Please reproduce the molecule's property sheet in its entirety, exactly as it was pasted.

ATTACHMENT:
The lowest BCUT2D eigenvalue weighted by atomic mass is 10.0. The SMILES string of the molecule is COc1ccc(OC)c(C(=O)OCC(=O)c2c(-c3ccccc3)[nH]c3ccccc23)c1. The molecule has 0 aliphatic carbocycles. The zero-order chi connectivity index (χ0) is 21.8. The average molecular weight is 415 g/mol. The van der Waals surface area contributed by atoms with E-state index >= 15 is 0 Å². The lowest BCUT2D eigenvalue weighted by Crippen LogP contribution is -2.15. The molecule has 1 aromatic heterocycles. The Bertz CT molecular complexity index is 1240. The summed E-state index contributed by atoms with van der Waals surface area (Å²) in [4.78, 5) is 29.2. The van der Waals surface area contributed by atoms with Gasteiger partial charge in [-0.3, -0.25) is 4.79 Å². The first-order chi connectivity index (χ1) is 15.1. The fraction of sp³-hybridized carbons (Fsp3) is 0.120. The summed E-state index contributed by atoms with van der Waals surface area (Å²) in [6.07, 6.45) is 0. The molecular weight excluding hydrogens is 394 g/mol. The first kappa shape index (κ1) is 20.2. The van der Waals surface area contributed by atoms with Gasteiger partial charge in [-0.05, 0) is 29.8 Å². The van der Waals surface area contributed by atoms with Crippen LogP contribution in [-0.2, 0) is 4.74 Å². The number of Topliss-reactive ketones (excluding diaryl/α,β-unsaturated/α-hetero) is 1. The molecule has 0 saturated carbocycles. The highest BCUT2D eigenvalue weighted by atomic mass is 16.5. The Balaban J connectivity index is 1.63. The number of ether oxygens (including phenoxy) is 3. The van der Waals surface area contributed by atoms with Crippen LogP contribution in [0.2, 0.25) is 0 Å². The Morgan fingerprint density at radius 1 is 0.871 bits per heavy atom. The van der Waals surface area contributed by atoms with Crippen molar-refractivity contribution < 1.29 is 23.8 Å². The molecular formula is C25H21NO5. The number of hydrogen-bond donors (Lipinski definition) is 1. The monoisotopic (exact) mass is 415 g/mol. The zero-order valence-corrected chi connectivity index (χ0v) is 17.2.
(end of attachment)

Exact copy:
The lowest BCUT2D eigenvalue weighted by atomic mass is 10.0. The SMILES string of the molecule is COc1ccc(OC)c(C(=O)OCC(=O)c2c(-c3ccccc3)[nH]c3ccccc23)c1. The molecule has 0 aliphatic carbocycles. The zero-order chi connectivity index (χ0) is 21.8. The average molecular weight is 415 g/mol. The van der Waals surface area contributed by atoms with E-state index >= 15 is 0 Å². The lowest BCUT2D eigenvalue weighted by Crippen LogP contribution is -2.15. The molecule has 1 aromatic heterocycles. The Bertz CT molecular complexity index is 1240. The summed E-state index contributed by atoms with van der Waals surface area (Å²) in [4.78, 5) is 29.2. The van der Waals surface area contributed by atoms with Gasteiger partial charge in [-0.3, -0.25) is 4.79 Å². The first-order chi connectivity index (χ1) is 15.1. The fraction of sp³-hybridized carbons (Fsp3) is 0.120. The summed E-state index contributed by atoms with van der Waals surface area (Å²) in [6.07, 6.45) is 0. The molecular weight excluding hydrogens is 394 g/mol. The first kappa shape index (κ1) is 20.2. The van der Waals surface area contributed by atoms with Gasteiger partial charge in [-0.05, 0) is 29.8 Å². The van der Waals surface area contributed by atoms with Crippen LogP contribution in [-0.2, 0) is 4.74 Å². The number of Topliss-reactive ketones (excluding diaryl/α,β-unsaturated/α-hetero) is 1. The molecule has 0 saturated carbocycles. The highest BCUT2D eigenvalue weighted by atomic mass is 16.5. The Balaban J connectivity index is 1.63. The number of ether oxygens (including phenoxy) is 3. The van der Waals surface area contributed by atoms with Crippen LogP contribution in [0.2, 0.25) is 0 Å². The Morgan fingerprint density at radius 1 is 0.871 bits per heavy atom. The van der Waals surface area contributed by atoms with Crippen molar-refractivity contribution < 1.29 is 23.8 Å². The molecular formula is C25H21NO5. The number of hydrogen-bond donors (Lipinski definition) is 1. The monoisotopic (exact) mass is 415 g/mol. The zero-order valence-corrected chi connectivity index (χ0v) is 17.2.